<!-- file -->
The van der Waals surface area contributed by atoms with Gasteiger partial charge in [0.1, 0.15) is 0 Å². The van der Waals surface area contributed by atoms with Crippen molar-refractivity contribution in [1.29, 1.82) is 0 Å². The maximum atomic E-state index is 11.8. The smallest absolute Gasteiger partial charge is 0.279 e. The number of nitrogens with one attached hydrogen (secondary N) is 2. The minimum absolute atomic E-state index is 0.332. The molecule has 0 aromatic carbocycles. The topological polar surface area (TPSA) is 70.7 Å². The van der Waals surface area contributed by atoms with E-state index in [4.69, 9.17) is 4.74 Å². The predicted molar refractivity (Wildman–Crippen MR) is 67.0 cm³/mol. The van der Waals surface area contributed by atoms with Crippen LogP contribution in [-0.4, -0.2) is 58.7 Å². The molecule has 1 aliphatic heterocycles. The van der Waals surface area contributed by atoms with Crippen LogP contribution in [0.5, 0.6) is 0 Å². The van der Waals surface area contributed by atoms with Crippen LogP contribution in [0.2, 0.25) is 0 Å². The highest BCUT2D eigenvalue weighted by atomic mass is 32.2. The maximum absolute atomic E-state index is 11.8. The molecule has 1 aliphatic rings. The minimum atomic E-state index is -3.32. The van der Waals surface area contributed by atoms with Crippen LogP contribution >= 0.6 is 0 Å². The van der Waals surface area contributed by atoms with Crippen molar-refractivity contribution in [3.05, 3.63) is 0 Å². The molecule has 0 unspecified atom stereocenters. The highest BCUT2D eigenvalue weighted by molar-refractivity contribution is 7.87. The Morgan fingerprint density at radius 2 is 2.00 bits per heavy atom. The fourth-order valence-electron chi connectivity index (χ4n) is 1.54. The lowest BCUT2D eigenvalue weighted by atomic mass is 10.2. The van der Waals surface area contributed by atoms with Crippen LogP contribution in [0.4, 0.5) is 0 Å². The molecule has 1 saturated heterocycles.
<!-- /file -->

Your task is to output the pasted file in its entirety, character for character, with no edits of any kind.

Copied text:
The van der Waals surface area contributed by atoms with Gasteiger partial charge in [0.1, 0.15) is 0 Å². The van der Waals surface area contributed by atoms with Crippen molar-refractivity contribution in [1.29, 1.82) is 0 Å². The maximum atomic E-state index is 11.8. The smallest absolute Gasteiger partial charge is 0.279 e. The number of nitrogens with one attached hydrogen (secondary N) is 2. The minimum absolute atomic E-state index is 0.332. The molecule has 0 aromatic carbocycles. The topological polar surface area (TPSA) is 70.7 Å². The van der Waals surface area contributed by atoms with E-state index in [4.69, 9.17) is 4.74 Å². The predicted molar refractivity (Wildman–Crippen MR) is 67.0 cm³/mol. The van der Waals surface area contributed by atoms with Crippen LogP contribution in [-0.4, -0.2) is 58.7 Å². The molecule has 1 aliphatic heterocycles. The van der Waals surface area contributed by atoms with Crippen LogP contribution in [0.5, 0.6) is 0 Å². The van der Waals surface area contributed by atoms with Crippen LogP contribution in [0.2, 0.25) is 0 Å². The highest BCUT2D eigenvalue weighted by atomic mass is 32.2. The maximum absolute atomic E-state index is 11.8. The molecule has 1 aliphatic rings. The minimum atomic E-state index is -3.32. The van der Waals surface area contributed by atoms with Crippen LogP contribution >= 0.6 is 0 Å². The van der Waals surface area contributed by atoms with Crippen molar-refractivity contribution in [3.05, 3.63) is 0 Å². The molecule has 0 unspecified atom stereocenters. The highest BCUT2D eigenvalue weighted by molar-refractivity contribution is 7.87. The Morgan fingerprint density at radius 2 is 2.00 bits per heavy atom. The fourth-order valence-electron chi connectivity index (χ4n) is 1.54. The lowest BCUT2D eigenvalue weighted by atomic mass is 10.2. The van der Waals surface area contributed by atoms with Crippen LogP contribution in [0.4, 0.5) is 0 Å². The molecule has 1 saturated heterocycles.